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DARPA Testing Autonomous Reconnaissance Drones

Having drones flying over our heads with increasing regularity is something we will all have to get used to. The ease with which we accept them comes in part from the knowledge that someone, somewhere is controlling them and, if need be, can be held accountable for unfortunate incidents. But will be at ease with autonomous drones flying overhead?
DARPA autonomous drone over mock city in Georgia 1 photo
Photo: DARPA
Autonomous drones are a technology currently being researched by the U.S. Military's supplier of advanced technologies, DARPA. Called the Fast Lightweight Autonomy (FLA) program, DARPA  plans to create a machine capable of flying itself to various areas and perform various tasks, including pre-mission reconnaissance in hostile urban areas or searching for survivors following major disasters.

The program is currently at Phase 2 development, meaning the testing of the algorithms powering the craft. FLI was tested last week over a mock town at the Guardian Centers training facility in Perry, Georgia.

As per DARPA's statement, the tests proved significant improvements in the technology. The drone was capable of “flying at increased speeds between multi-story buildings and through tight alleyways while identifying objects of interest.

It also went through a narrow window into a building and descended down a hallway searching rooms and 3D-mapping the interior. The drone also showed improvements when it comes to flying down a stairway and exiting the building through a doorway.

The drone uses a neural net to identify roads, buildings, cars, and other objects. It then maps them and includes the info in downloadable and clickable images. This info is sent to the soldier's Android Tactical Assault Kit (ATAK) geospatial digital map, allowing troops to better understand their surroundings.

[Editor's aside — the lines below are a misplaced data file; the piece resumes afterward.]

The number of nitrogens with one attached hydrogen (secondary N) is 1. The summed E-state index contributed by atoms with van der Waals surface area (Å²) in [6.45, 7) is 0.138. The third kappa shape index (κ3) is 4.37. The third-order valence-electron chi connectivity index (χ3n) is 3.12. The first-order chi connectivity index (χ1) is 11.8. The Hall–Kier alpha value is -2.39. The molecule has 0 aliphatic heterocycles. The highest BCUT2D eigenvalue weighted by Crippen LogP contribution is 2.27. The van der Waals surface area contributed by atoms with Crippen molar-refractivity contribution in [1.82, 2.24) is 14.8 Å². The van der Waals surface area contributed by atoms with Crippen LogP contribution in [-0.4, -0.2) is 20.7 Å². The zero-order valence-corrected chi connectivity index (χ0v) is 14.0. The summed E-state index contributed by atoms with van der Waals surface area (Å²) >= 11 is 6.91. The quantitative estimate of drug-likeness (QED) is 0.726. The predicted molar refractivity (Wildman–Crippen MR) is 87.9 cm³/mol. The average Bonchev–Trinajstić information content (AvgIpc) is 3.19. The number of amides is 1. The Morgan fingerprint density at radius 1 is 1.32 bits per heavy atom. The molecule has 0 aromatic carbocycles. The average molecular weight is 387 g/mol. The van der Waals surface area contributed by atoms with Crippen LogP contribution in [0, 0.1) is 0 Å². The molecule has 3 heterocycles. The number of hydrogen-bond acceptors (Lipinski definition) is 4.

DARPA's main goal of the research is to create a machine capable of working with human soldiers on the battlefield. Using autonomous drones would save crucial time in sensitive and stealth missions, as they do not require a communications link that might be picked up by the enemy.

There is no official timetable set for the deployment of the drones. DARPA says algorithms developed in the FLA program will be sent to the Army Research Laboratory for further development.

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About the author: Daniel Patrascu
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Daniel loves writing (or so he claims), and he uses this skill to offer readers a "behind the scenes" look at the automotive industry. He also enjoys talking about space exploration and robots, because in his view the only way forward for humanity is away from this planet, in metal bodies.
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